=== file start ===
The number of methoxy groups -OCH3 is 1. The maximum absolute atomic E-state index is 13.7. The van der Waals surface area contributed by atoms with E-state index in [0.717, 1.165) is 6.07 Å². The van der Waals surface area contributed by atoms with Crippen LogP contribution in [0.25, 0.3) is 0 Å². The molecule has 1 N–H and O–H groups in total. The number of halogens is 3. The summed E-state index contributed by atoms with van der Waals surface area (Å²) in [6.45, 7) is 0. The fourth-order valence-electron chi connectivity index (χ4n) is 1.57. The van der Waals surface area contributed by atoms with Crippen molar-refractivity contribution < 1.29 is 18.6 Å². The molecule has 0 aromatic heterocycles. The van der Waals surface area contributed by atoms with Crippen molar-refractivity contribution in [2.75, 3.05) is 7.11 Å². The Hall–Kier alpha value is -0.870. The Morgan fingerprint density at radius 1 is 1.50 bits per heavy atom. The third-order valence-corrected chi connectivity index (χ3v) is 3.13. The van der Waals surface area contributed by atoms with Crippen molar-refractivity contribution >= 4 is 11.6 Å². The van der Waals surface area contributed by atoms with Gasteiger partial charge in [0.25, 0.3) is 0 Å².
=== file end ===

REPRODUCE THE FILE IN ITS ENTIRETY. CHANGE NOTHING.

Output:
The number of methoxy groups -OCH3 is 1. The maximum absolute atomic E-state index is 13.7. The van der Waals surface area contributed by atoms with E-state index in [0.717, 1.165) is 6.07 Å². The van der Waals surface area contributed by atoms with Crippen LogP contribution in [0.25, 0.3) is 0 Å². The molecule has 1 N–H and O–H groups in total. The number of halogens is 3. The summed E-state index contributed by atoms with van der Waals surface area (Å²) in [6.45, 7) is 0. The fourth-order valence-electron chi connectivity index (χ4n) is 1.57. The van der Waals surface area contributed by atoms with Crippen molar-refractivity contribution < 1.29 is 18.6 Å². The molecule has 0 aromatic heterocycles. The van der Waals surface area contributed by atoms with Crippen molar-refractivity contribution in [2.75, 3.05) is 7.11 Å². The Hall–Kier alpha value is -0.870. The Morgan fingerprint density at radius 1 is 1.50 bits per heavy atom. The third-order valence-corrected chi connectivity index (χ3v) is 3.13. The van der Waals surface area contributed by atoms with Crippen molar-refractivity contribution >= 4 is 11.6 Å². The van der Waals surface area contributed by atoms with Gasteiger partial charge in [0.25, 0.3) is 0 Å².